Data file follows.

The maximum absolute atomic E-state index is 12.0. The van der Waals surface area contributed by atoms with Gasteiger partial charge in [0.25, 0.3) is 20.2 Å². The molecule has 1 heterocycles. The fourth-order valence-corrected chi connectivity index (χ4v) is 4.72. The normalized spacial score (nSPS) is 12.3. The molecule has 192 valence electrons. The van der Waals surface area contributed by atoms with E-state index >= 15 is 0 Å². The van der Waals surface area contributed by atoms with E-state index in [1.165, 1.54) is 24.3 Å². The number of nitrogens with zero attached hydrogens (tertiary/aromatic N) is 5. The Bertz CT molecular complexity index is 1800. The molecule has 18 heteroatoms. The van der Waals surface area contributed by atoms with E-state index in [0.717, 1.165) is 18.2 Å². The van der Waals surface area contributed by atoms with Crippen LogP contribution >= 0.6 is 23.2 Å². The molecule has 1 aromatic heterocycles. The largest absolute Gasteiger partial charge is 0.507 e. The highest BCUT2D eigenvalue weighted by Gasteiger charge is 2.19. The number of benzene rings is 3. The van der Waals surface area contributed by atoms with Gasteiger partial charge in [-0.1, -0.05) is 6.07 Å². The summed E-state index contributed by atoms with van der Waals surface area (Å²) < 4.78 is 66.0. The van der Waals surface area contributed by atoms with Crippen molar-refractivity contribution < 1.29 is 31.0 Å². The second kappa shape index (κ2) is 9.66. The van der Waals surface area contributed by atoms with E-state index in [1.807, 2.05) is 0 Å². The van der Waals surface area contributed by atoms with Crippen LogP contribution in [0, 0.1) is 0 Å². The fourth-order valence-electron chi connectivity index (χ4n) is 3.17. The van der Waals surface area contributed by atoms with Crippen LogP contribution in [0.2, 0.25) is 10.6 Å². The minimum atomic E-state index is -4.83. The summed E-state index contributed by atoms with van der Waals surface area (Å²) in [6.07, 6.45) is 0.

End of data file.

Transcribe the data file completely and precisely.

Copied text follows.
The maximum absolute atomic E-state index is 12.0. The van der Waals surface area contributed by atoms with Gasteiger partial charge in [0.25, 0.3) is 20.2 Å². The molecule has 1 heterocycles. The fourth-order valence-corrected chi connectivity index (χ4v) is 4.72. The normalized spacial score (nSPS) is 12.3. The molecule has 192 valence electrons. The van der Waals surface area contributed by atoms with E-state index >= 15 is 0 Å². The van der Waals surface area contributed by atoms with E-state index in [1.165, 1.54) is 24.3 Å². The number of nitrogens with zero attached hydrogens (tertiary/aromatic N) is 5. The Bertz CT molecular complexity index is 1800. The molecule has 18 heteroatoms. The van der Waals surface area contributed by atoms with E-state index in [0.717, 1.165) is 18.2 Å². The van der Waals surface area contributed by atoms with Crippen LogP contribution >= 0.6 is 23.2 Å². The molecule has 1 aromatic heterocycles. The largest absolute Gasteiger partial charge is 0.507 e. The highest BCUT2D eigenvalue weighted by Gasteiger charge is 2.19. The number of benzene rings is 3. The van der Waals surface area contributed by atoms with Gasteiger partial charge in [-0.1, -0.05) is 6.07 Å². The summed E-state index contributed by atoms with van der Waals surface area (Å²) < 4.78 is 66.0. The van der Waals surface area contributed by atoms with Crippen molar-refractivity contribution < 1.29 is 31.0 Å². The second kappa shape index (κ2) is 9.66. The van der Waals surface area contributed by atoms with E-state index in [1.807, 2.05) is 0 Å². The van der Waals surface area contributed by atoms with Crippen LogP contribution in [0, 0.1) is 0 Å². The fourth-order valence-electron chi connectivity index (χ4n) is 3.17. The van der Waals surface area contributed by atoms with Crippen LogP contribution in [0.2, 0.25) is 10.6 Å². The minimum atomic E-state index is -4.83. The summed E-state index contributed by atoms with van der Waals surface area (Å²) in [6.07, 6.45) is 0.